History of Syracuse


See Syracuse guide for highlights and historic monuments

Around 733 BC Doric populations originating from Corinth, led by the oecist Archias, founded Syracuse in Sicily on the islet of Ortigia, where there already existed a nucleus of Sicilians.

Thanks largely to Gelo (540-478 BC) and Hiero I ('-466 BC) in the first half of the fifth century BC, the colony became the richest and most flourishing centre of the island of Sicily, with an intense economic and cultural life, which made it among the biggest cities of Greece.

In 212 BC it was conquered by the Romans during the Second Punic War (218-208 B.C.), after a siege of two years, and it was severely punished.

The city was eventually won by the Romans when the consul Marcellus was able to take the Epipoli by surprise during a service in honour of Artemis, which had distracted the defenders of the fortifications - the neighbourhoods of Tyche and Neàpolis were taken immediately after.

Origins of the name Syracuse

The etymology of the name Syracuse is uncertain: it seems that the name derives from "Sirokos" (the Sirocco wind), or, more likely, from "Sirakousai" (the "Salt Water") or, perhaps even more likely, the name might come from Syraka, which was the marsh between the Anapo and Cyane Rivers. Some scholars, however, argue that the name is in reality of Phoenician origin, signifying The "Rock of Sea-gulls".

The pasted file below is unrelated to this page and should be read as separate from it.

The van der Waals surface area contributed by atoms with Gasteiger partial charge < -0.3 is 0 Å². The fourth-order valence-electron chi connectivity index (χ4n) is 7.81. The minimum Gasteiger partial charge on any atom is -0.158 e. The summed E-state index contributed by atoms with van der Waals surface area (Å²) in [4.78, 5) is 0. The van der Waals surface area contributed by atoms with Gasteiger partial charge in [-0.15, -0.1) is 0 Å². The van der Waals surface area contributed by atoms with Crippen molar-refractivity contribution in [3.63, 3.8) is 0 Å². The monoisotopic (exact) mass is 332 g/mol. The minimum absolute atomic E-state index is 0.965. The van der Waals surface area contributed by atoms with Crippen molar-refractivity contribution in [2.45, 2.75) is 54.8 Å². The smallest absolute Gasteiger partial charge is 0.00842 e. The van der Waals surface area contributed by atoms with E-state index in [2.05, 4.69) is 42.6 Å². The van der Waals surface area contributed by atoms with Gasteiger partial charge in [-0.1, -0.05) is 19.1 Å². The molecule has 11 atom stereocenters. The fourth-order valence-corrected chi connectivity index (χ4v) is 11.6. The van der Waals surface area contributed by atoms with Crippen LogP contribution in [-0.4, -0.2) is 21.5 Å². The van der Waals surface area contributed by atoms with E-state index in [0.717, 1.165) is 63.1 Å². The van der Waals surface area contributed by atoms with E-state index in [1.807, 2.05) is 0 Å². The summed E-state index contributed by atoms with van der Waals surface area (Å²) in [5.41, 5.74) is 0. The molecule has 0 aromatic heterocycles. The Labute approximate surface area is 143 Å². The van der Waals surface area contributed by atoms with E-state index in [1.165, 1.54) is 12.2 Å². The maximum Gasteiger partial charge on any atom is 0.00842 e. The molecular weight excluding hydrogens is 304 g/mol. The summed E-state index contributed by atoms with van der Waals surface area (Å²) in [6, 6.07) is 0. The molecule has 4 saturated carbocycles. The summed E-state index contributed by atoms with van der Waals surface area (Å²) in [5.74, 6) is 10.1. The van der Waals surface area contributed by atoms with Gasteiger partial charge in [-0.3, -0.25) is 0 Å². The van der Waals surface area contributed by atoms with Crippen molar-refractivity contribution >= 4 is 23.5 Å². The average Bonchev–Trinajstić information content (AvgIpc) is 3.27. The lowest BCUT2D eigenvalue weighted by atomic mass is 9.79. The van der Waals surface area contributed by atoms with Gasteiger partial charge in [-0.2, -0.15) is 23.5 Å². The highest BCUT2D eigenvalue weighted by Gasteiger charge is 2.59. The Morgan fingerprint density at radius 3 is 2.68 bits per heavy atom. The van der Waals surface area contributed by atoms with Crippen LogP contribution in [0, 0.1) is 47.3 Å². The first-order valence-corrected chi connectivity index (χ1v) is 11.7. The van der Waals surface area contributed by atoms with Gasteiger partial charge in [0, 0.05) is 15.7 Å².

The resistance by Syracuse was then focused on the regions called Acradina and Ortigia but at the end of 211 BC they were forced to surrender. Entering the city, although Marcellus had given orders to his troops to save the people, the Romans set to work looting and killing - one illustrious victim was Archimedes.

The Roman period marks the decline of the city of Syracuse, whose impoverishment grew worse as a result of the barbarian invasions of the island until, in 535 AD, Syracuse became part of the Eastern Empire after the conquest by Belisarius (500-565 AD).

Belisarius managed to conquer Sicily and Syracuse with a conquest that was willingly accepted by the Syracusans, who hoped for a period of peace. The Byzantine period was certainly one of the best for the city, which increased its political prestige.

Following the Arab domination the Norman and Swabian period began in 1091. After a period of Genoese rule (1205-1220), which promoted trade, the city was conquered in 1221 by Frederick II of Swabian (1194-1250), who strengthened the defence structures. The castle was reinforced and many public buildings were also built (the Bishop's and Bellomo Palaces).

Sicily was then ruled by Spanish viceroys from 1415 to 1712, but the Spaniards widened social inequalities and conflicts became more frequent. This was the most difficult period for Syracuse, made worse by the famine of the 15th century and the earthquake in 1542. Epidemics and famine also struck the city throughout the 17th century.

In the 18th century Syracuse came under the Bourbons, and finally entered into the Kingdom of Italy with the Unification of Italy in 1860.

See also the travel guide for Syracuse.